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You are Viewing an Archived IssuePosted: 01/09/13
RCS considers safer
doors after CT shooting
by CHRIS GRAYRomeo Community Schools (RCS) officials are working on increasing safety in its district following the aftermath of the Connecticut elementary school shooting.
Observer Staff Writer
On Jan. 3, school resumed for Sandy Hook Elementary students for the first time since a gunman entered their building and killed 20 first-grade students and six educators before taking his own life.
The shooting, which took place about a month ago in Newtown, Conn., is considered one of the worst mass shootings in U.S. history.
As the Sandy Hook students attended a different school located in a different city, classes resumed four days later in Michigan for RCS on Jan. 7 with a promise from administrators that safety measures will be scrutinized to prevent a similar tragedy from occurring.
Superintendent Nancy Campbell said before winter break started, administrators met to begin discussions on reviewing safety policies and procedures for the district. Meanwhile, principals have held discussions with their own school safety or crisis teams.
"We have a responsibility for student safety," Campbell said. "Students can't learn if they don't feel safe."
One of the major changes under investigation is installing buzz door systems in each school entrance. Campbell said administrators have met with the district's architects, IDS, and poured over blueprints to install doors that must be remotely opened by school workers.
"It's important for what each system will look like, not all of the schools are identical," Campbell said.
Part of the investigation is determining whether the district can use sinking funds to pay for the systems. The funds can be only used for projects like facility maintenance and construction, but Campbell said this should be looked into before using general fund money.
"We're waiting to see the plans and the fees for what the architects drew up," Campbell said.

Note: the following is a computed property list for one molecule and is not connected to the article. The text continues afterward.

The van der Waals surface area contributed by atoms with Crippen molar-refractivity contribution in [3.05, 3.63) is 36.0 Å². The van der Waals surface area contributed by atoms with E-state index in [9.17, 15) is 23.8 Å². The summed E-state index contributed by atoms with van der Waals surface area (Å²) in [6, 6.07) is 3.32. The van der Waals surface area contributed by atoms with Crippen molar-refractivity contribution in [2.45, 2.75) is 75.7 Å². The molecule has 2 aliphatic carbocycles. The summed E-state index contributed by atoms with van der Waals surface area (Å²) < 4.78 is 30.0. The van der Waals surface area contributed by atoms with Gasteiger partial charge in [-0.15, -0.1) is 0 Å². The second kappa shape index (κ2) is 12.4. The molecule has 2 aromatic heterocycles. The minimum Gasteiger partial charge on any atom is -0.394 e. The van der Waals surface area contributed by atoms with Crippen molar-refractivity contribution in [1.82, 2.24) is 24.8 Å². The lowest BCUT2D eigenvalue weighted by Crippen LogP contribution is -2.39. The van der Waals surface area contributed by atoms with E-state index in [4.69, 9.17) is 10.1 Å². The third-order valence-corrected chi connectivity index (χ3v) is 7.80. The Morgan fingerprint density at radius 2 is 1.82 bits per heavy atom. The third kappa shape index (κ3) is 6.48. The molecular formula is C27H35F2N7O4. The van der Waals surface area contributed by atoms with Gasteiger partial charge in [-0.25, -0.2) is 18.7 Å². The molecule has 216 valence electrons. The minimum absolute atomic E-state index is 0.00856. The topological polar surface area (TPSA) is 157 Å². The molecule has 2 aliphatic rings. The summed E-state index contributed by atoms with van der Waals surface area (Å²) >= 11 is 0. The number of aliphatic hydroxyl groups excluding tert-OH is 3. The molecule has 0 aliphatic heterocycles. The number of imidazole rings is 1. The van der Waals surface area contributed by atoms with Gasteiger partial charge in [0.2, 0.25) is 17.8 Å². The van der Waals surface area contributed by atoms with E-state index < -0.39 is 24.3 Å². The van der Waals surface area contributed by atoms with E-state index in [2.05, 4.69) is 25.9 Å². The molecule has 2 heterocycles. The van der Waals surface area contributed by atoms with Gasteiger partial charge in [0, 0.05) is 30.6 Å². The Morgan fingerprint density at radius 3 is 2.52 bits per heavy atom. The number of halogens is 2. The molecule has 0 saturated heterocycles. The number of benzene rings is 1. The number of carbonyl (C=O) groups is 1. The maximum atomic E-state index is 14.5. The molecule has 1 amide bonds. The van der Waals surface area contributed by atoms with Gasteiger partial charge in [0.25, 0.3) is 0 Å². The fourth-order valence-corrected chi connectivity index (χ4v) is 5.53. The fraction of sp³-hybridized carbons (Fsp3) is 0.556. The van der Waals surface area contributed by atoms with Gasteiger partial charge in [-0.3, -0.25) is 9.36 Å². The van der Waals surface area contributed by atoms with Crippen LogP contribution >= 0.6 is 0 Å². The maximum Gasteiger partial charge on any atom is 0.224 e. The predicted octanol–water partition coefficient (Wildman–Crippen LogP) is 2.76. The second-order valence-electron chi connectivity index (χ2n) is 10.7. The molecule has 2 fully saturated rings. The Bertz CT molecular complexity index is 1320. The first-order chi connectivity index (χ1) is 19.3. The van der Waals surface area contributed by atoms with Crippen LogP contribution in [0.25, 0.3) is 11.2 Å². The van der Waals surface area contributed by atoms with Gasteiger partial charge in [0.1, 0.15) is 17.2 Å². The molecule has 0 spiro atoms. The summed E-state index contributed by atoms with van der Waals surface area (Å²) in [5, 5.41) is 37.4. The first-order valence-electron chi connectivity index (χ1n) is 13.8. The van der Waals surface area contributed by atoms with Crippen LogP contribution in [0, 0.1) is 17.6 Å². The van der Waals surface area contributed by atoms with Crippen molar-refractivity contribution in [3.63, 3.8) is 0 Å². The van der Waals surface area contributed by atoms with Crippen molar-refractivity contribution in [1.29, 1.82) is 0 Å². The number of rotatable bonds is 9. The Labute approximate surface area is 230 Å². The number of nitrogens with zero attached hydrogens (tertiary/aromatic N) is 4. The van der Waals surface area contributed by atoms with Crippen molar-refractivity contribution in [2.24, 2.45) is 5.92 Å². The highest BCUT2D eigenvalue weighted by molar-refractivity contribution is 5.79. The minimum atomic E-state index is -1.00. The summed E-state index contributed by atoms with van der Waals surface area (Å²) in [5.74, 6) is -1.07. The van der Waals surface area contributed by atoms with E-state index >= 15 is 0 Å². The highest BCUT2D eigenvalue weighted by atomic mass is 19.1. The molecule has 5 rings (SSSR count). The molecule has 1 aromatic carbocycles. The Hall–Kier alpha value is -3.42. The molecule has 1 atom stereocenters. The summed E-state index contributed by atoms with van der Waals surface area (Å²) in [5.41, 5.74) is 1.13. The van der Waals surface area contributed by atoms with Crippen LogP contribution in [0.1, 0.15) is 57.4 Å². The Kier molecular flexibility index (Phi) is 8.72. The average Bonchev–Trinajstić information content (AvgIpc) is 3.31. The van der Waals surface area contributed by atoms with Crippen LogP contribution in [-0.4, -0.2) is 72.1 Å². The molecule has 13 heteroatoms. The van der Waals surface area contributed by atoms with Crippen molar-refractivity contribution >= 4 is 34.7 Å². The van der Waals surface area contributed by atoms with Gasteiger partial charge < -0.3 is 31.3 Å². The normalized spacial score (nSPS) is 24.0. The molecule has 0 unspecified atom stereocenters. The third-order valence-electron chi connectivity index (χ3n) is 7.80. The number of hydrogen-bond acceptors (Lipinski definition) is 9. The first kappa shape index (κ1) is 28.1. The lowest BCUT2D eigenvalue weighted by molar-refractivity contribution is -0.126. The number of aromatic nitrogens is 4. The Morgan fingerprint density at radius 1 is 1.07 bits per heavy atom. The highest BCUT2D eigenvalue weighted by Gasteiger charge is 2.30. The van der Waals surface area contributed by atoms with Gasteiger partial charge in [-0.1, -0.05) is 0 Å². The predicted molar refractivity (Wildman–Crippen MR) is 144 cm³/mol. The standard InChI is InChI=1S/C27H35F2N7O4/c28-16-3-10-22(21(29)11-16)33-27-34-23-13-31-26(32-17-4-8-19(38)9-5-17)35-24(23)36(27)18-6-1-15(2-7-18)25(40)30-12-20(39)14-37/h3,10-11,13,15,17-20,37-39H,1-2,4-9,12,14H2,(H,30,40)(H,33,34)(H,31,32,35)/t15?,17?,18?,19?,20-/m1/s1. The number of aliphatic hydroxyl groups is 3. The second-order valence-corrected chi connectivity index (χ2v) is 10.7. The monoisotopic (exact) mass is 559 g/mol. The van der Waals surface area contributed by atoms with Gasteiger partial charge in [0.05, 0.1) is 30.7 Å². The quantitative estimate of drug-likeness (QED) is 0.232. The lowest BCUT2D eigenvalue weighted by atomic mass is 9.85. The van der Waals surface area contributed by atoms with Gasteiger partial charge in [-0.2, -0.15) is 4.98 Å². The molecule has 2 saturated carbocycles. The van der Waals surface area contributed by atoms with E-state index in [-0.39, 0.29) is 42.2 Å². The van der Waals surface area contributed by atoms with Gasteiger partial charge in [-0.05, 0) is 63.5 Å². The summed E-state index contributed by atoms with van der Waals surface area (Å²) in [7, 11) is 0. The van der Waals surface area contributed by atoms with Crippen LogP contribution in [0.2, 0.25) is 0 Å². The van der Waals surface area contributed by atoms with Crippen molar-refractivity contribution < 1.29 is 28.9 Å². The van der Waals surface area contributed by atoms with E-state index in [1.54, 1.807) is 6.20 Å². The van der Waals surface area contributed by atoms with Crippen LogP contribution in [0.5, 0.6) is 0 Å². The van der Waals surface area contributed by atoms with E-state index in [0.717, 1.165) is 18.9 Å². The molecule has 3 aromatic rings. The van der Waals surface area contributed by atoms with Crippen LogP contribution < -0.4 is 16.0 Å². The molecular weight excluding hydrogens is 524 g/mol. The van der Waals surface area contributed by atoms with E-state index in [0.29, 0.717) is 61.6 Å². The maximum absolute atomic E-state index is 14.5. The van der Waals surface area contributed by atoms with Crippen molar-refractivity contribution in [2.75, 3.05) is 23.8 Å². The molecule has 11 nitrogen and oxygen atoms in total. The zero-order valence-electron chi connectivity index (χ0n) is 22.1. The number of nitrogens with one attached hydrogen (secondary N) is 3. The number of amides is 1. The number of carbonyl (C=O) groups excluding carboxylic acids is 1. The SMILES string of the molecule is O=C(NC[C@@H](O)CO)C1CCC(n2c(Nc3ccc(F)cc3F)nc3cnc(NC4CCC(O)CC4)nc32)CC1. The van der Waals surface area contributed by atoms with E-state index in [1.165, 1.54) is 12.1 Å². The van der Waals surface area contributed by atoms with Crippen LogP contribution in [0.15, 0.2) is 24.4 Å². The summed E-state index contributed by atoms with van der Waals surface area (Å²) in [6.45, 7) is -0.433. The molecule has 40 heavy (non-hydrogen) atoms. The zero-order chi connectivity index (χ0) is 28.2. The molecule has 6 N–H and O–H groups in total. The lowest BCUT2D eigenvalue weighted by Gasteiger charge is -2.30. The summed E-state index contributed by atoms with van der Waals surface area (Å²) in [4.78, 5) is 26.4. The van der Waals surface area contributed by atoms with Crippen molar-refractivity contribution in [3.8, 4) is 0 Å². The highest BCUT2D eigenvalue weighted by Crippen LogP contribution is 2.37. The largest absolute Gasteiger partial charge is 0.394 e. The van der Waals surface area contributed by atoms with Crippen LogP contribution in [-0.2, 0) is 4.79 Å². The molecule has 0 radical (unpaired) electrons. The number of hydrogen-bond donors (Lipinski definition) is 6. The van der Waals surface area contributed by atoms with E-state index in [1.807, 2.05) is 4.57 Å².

One option presented to districts in the wake of the shooting was the placement of armed guards in each school. Campbell said she doesn't see this measure happening at RCS.
She did, however, say the district will increase the amount of lock down drills it holds in a year. She said they will likely hold more drills than the law requires, beginning with a drill held this month.
A meeting of the district's 25-member crisis team is expected to be held this week where they will hold a debriefing on the incidents that took place in Connecticut.
"I hate to say it, but if something similar were to occur in Romeo, we need to figure out whether the safety plans we have would be optimal," Campbell said. "Right now we think they are."
The district's safety plans are confidential documents unavailable for public viewing. Campbell said this is to protect students since the documents spell out what students should do or where they should be located during safety protocols.
She said re-vamping the safety procedures and plans will not be an overnight fix, and expects to address them throughout the year.
"It's horrible that it takes a tragedy to make everyone review what they're doing, but it's an opportunity to say what is the best practice, what are similar schools doing and what are we doing," Campbell said.
A letter sent to RCS parents on Dec. 16 stated the district would review its policies and offered extra support for students in the form of counselors, social workers and school psychologists.